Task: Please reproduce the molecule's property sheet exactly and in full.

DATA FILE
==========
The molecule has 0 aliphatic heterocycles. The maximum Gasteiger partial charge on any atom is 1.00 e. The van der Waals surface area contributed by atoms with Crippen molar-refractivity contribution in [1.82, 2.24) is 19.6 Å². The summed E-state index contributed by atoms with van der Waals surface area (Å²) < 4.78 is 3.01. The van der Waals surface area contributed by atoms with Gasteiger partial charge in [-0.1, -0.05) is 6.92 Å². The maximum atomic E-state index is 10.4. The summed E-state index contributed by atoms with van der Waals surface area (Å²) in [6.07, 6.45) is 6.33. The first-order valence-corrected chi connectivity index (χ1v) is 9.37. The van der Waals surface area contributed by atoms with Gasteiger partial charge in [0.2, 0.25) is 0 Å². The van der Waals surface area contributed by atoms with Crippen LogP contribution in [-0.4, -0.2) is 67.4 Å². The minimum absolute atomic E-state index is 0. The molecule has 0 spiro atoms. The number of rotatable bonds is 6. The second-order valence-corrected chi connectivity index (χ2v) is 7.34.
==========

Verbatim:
The molecule has 0 aliphatic heterocycles. The maximum Gasteiger partial charge on any atom is 1.00 e. The van der Waals surface area contributed by atoms with Crippen molar-refractivity contribution in [1.82, 2.24) is 19.6 Å². The summed E-state index contributed by atoms with van der Waals surface area (Å²) < 4.78 is 3.01. The van der Waals surface area contributed by atoms with Gasteiger partial charge in [-0.1, -0.05) is 6.92 Å². The maximum atomic E-state index is 10.4. The summed E-state index contributed by atoms with van der Waals surface area (Å²) in [6.07, 6.45) is 6.33. The first-order valence-corrected chi connectivity index (χ1v) is 9.37. The van der Waals surface area contributed by atoms with Gasteiger partial charge in [0.2, 0.25) is 0 Å². The van der Waals surface area contributed by atoms with Crippen LogP contribution in [-0.4, -0.2) is 67.4 Å². The minimum absolute atomic E-state index is 0. The molecule has 0 spiro atoms. The number of rotatable bonds is 6. The second-order valence-corrected chi connectivity index (χ2v) is 7.34.